THE CHEAT SHEET
At Last, Some Closure in US Politics
President Donald Trump was defeated in the Nov. 3 election | Source: Tomohiro Ohsumi/Getty Images
Joe Biden was declared the victor in the US presidential election on Saturday
Two runoff elections in Georgia in January will determine control of the US Senate
Fashion and retail stocks have soared this week
It took a few days longer than expected, but come January 20, Joe Biden will be president. Before the election, the fashion industry had mixed feelings about the former vice president, who promised to be a more-stable steward of the world’s largest economy than President Donald Trump, but was also inclined toward tax hikes and costly environmental and labour regulations. On balance, most executives would probably accept much of Biden’s platform in exchange for competent management of the pandemic and an end to the surprise tariffs and TikTok bans that came to define the Trump administration.
Brands will almost certainly welcome an end to the Trump administration’s endless provocations on race, sexuality and other issues; over the last four years, they were often put in the awkward position of speaking out on behalf of their young, diverse customers while risking retaliation by Republicans in Washington. In a deeply divided country, the culture wars are certainly not over, but brands may play a different role with Biden in charge.
The surge in US stocks as the results trickled in last week point to a different calculus, however. Investors are clearly betting on a divided Washington, with Democrats controlling the presidency and US House, and Republicans the Senate (Democrats can still win a trifecta by taking two Georgia seats in a runoff on January 5). The GOP would almost certainly block any major Biden initiatives, leaving many aspects of the business-friendly status quo in place. Less clear is whether Republicans would also block future stimulus packages that might become necessary if the pandemic carries over deep into 2021. Biden can also use executive orders and other tactics to go around an obstinate legislature. For example, he has already said he will reenter the Paris Climate Agreement soon after taking office.
The Bottom Line: Many struggling retailers have more immediate concerns, namely the upcoming holiday shopping season. A resolution to the election will help by potentially boosting consumer confidence.
The Resale Market Is Getting Real Crowded
Inside The RealReal store in San Francisco in March | Source: Getty
The RealReal reports third-quarter results on Nov. 7
The luxury resale platform has struggled to stock enough inventory during the pandemic, but demand is strong
Poshmark and ThredUp, two rival resale sites, are planning IPOs
It’s a busy time in the resale category. After some initial logistics and inventory snafus, the pandemic has proved to be a boon for secondhand sales, with consumers eager to rethink their closets and score deals in a tough economy. The RealReal is benefitting from these trends, but so are its many rivals. Indeed, every corner of the fashion world, from sneakers to watches to couture, has a crowd of online secondhand marketplaces and consignment sites, with new entrants joining the fray regularly.
The RealReal is among the biggest and, as the first in the current wave of start-ups to go public, among the best-capitalised. It is one of the few resale sites with physical stores, including a Chicago flagship that opened in October, and has formed partnerships with some big luxury brands. But it’s never turned a profit, and has struggled with warehouse closures and the strict lockdown in New York, a major market for the site. With Poshmark and ThredUp, two resale giants that specialise in less-pricey finds, planning IPOs, the real competition to rule this multi-billion-dollar market is just beginning.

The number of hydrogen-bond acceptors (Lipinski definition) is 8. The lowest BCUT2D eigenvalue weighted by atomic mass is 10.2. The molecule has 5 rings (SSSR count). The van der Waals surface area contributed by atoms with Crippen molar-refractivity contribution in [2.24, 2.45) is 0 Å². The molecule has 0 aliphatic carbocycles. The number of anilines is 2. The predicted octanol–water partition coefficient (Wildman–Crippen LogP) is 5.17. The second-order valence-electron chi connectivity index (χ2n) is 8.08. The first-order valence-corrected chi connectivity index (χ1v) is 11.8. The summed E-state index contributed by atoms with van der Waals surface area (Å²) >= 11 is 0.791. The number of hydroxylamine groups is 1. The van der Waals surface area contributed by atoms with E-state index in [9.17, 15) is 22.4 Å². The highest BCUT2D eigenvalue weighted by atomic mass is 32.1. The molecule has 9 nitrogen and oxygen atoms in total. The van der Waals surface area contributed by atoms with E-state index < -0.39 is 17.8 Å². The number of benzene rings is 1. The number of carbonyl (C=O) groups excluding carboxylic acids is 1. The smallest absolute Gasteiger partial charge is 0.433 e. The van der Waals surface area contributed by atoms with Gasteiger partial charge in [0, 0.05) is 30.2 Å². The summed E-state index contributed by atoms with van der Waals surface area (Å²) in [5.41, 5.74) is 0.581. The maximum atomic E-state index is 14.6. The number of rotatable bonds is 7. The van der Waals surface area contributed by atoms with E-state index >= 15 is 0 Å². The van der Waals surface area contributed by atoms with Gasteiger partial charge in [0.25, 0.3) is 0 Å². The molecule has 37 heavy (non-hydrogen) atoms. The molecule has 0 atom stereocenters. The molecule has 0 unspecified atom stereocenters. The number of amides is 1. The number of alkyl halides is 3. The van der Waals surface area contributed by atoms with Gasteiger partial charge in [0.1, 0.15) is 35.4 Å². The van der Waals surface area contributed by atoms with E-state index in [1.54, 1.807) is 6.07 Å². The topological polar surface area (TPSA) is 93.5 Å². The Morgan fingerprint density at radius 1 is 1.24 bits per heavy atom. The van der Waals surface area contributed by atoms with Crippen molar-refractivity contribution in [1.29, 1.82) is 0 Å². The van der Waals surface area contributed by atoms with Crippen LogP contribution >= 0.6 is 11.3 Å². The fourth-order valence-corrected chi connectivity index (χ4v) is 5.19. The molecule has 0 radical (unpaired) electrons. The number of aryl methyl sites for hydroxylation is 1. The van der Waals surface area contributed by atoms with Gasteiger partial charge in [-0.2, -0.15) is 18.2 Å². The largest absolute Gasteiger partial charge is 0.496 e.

The Bottom Line: Farfetch’s string of successes this year, culminating in last week’s joint venture with Alibaba and Richemont, shows how a start-up can come to dominate the online luxury space without ever turning a profit. Can The RealReal do the same in the fast-growing resale market?
China’s Luxury E-Commerce Juggernaut
Alibaba’s Singles Day is on Nov. 11 | Source: Courtesy
Last week, Alibaba and Richemont invested $1.1 billion in Farfetch for a new joint venture in China
Farfetch, which already has relationships with JD.com and Tencent in China, reports third-quarter results on Nov. 12, with a big jump in sales expected
Singles Day, Alibaba’s annual shopping holiday on Nov. 11, generated 268.4 billion yuan ($38.4 billion) in sales for the online retailer last year
China’s rebound from Covid-19 lockdowns earlier this year has stunned many observers, particularly those in the US and Europe where the economy remains in the doldrums. Singles Day, the world’s biggest shopping holiday by a wide margin, will provide another data point for Chinese consumer confidence. For luxury brands, 11.11 is a chance to make up for lost sales in the West.
Farfetch China, the new joint venture between the online luxury marketplace, Alibaba and Swiss conglomerate Richemont, is too new to be a factor this week. But the impact of the tie-up on Chinese e-commerce, and global luxury, will be immense. There is now one clear channel for Western luxury brands to reach Chinese consumers online. And the fact that both Richemont and rival Kering, via the Pinault family’s investment unit, are backing Farfetch is noteworthy.
The Bottom Line: This tie-up likely signals the beginning of a long-awaited consolidation in luxury e-commerce. Farfetch has few rivals that can match its scale (one, Yoox Net-a-Porter, happens to be owned by Richemont). The wildcard is Amazon, which recently launched a luxury platform of its own.
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